ICFE eNEWS #16-17 - June 23rd 2016
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If I Don't Have It, Neither Should You!
By Jim Garnett, a/k/a Ask Mr.G, a member of the ICFE's Board of Educational Advisors
Here's some advice for the "income inequality" and "wealth redistribution" crowd.
This column from the Des Moines Register's "Two-Cent's Worth" caught my
eye (and my ire) the other day. Thought I'd share it with you:
"I make $40,000 a year. A flat tax of 5% makes me pay $2000, but I need
every penny of that. Someone making a $1,000,000 a year gets to keep
$950,000. They don't need all that!" (Paycheck-to-Paycheck, Des Moines
Register, June 9, 2016).
Keep that thought in mind as you consider Kindergartener Sarah Jones.
She raises her little hand and says, "Teacher, it's not fair that Julie
has a box of 152 crayons while I have a box of only 36! She doesn't need
Do you see any similarities between the two situations? You should,
because they convey basically the same idea: "If I don't have it,
neither should you!" Both attitudes begin with a lack of appreciation
that turns into jealousy because someone else has more. Neither attitude
is desirous for a child or an adult. It is not a childlike attitude; it
is a childish attitude.
Little Sarah is a child and will hopefully learn to appreciate what she
has and quit complaining about others who have what she doesn't have. As
she matures, she hopefully will learn that if what she has is not enough
to satisfy her, she should find an honorable way to get more.
Mr. Paycheck, on the other hand, is a much sadder situation, in that, as
an adult, he is embracing an attitude that he would never desire for one
of his children. The implication in his remark is that the Government
ought to "level the playing field" and "tax away" the millionaire's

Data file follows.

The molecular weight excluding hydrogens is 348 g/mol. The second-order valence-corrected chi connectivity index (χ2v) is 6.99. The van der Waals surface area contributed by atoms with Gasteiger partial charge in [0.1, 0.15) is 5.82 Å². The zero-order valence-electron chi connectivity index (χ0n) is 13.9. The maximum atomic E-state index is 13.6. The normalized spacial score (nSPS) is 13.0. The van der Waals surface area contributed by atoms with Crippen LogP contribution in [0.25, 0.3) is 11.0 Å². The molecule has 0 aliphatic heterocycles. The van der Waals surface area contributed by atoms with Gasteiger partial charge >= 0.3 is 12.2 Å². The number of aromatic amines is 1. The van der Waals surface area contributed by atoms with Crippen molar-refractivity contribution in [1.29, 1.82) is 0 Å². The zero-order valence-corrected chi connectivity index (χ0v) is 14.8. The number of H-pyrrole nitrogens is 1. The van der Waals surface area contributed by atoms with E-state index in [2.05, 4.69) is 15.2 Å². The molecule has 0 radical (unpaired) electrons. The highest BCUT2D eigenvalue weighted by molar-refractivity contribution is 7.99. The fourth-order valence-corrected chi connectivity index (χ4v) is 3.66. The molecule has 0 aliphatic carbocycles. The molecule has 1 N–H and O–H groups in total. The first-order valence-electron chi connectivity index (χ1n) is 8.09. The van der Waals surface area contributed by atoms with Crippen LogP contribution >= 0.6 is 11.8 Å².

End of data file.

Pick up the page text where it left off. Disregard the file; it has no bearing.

But consider some serious flaws in this thinking:
Hey, I have a neat idea! What if people quit worrying about what someone
else has that they don't, and just focus on themselves? Why don't they
try to "equalize the wealth" by bringing their own wealth up instead of
tearing someone else's wealth down? History substantiates the fact that
the best vehicle for increasing one's status in life is through
free-market Capitalism, not through some Socialistic "equalization"
plan. How about if people quit squawking and just work harder and/or
smarter until they have whatever it takes to satisfies them.
- If the Government "taxes away" the other guy's excess, it won't give
Mr. Paycheck a dime more than he already has. Making the other guy
poorer will not make him richer!
- It would not be enough to just tax the millionaire more, we would
also need to "equalize" his assets. After all, he probably has more
money in checking and savings, owns more stock, has a bigger house, has
a nicer car, wears more expensive clothes, and eats at more expensive
- What do we do about all the people who make less than Mr. Paycheck?
Those that make $20,000 will look at him just like he looks at the
millionaire and desire his "excess" be taken away too.
Milton Friedman, Nobel Memorial Prize recipient, hit the proverbial nail
on the head when he penned: "A society that puts equality - in the
sense of equality of outcome - ahead of freedom will end up with
neither equality nor freedom. The use of force to achieve equality will
destroy freedom, and the force, introduced for good purposes, will end
up in the hands of people who use it to promote their own interests."
Maybe the next time you hear someone spouting off about "income
inequality" and "wealth redistribution," you could gently tell him about
little Sarah Jones.
© Jim Garnett, The Debt Doctor
AskMrG Consulting, LLC
2216 SW 35th Street
Ankeny, IA 50023
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